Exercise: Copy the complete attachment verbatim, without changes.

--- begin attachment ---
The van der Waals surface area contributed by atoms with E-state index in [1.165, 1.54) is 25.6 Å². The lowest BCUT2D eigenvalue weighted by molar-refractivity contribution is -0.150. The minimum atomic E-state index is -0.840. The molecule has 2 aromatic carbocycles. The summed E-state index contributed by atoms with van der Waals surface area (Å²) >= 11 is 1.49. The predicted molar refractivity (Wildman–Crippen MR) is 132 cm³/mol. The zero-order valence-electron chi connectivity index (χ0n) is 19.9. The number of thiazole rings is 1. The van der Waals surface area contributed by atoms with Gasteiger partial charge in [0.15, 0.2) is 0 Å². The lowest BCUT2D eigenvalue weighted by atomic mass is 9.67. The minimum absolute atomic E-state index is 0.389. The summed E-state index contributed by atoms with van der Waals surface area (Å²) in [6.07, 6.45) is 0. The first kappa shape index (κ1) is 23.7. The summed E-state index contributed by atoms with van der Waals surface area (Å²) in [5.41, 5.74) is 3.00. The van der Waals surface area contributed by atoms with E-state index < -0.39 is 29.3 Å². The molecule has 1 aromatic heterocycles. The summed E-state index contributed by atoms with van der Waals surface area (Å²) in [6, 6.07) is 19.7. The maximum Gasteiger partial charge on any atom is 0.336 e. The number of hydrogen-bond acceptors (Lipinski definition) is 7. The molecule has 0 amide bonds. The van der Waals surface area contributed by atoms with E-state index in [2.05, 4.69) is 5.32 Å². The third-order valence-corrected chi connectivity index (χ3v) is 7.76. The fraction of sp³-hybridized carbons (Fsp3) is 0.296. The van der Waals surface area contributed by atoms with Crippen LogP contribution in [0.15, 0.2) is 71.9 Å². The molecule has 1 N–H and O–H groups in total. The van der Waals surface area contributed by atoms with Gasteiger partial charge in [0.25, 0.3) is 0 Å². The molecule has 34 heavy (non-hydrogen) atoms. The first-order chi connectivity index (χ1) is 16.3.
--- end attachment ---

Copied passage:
The van der Waals surface area contributed by atoms with E-state index in [1.165, 1.54) is 25.6 Å². The lowest BCUT2D eigenvalue weighted by molar-refractivity contribution is -0.150. The minimum atomic E-state index is -0.840. The molecule has 2 aromatic carbocycles. The summed E-state index contributed by atoms with van der Waals surface area (Å²) >= 11 is 1.49. The predicted molar refractivity (Wildman–Crippen MR) is 132 cm³/mol. The zero-order valence-electron chi connectivity index (χ0n) is 19.9. The number of thiazole rings is 1. The van der Waals surface area contributed by atoms with Gasteiger partial charge in [0.15, 0.2) is 0 Å². The lowest BCUT2D eigenvalue weighted by atomic mass is 9.67. The minimum absolute atomic E-state index is 0.389. The summed E-state index contributed by atoms with van der Waals surface area (Å²) in [6.07, 6.45) is 0. The first kappa shape index (κ1) is 23.7. The summed E-state index contributed by atoms with van der Waals surface area (Å²) in [5.41, 5.74) is 3.00. The van der Waals surface area contributed by atoms with E-state index < -0.39 is 29.3 Å². The molecule has 1 aromatic heterocycles. The summed E-state index contributed by atoms with van der Waals surface area (Å²) in [6, 6.07) is 19.7. The maximum Gasteiger partial charge on any atom is 0.336 e. The number of hydrogen-bond acceptors (Lipinski definition) is 7. The molecule has 0 amide bonds. The van der Waals surface area contributed by atoms with E-state index in [2.05, 4.69) is 5.32 Å². The third-order valence-corrected chi connectivity index (χ3v) is 7.76. The fraction of sp³-hybridized carbons (Fsp3) is 0.296. The van der Waals surface area contributed by atoms with Crippen LogP contribution in [0.15, 0.2) is 71.9 Å². The molecule has 1 N–H and O–H groups in total. The van der Waals surface area contributed by atoms with Gasteiger partial charge in [0.25, 0.3) is 0 Å². The molecule has 34 heavy (non-hydrogen) atoms. The first-order chi connectivity index (χ1) is 16.3.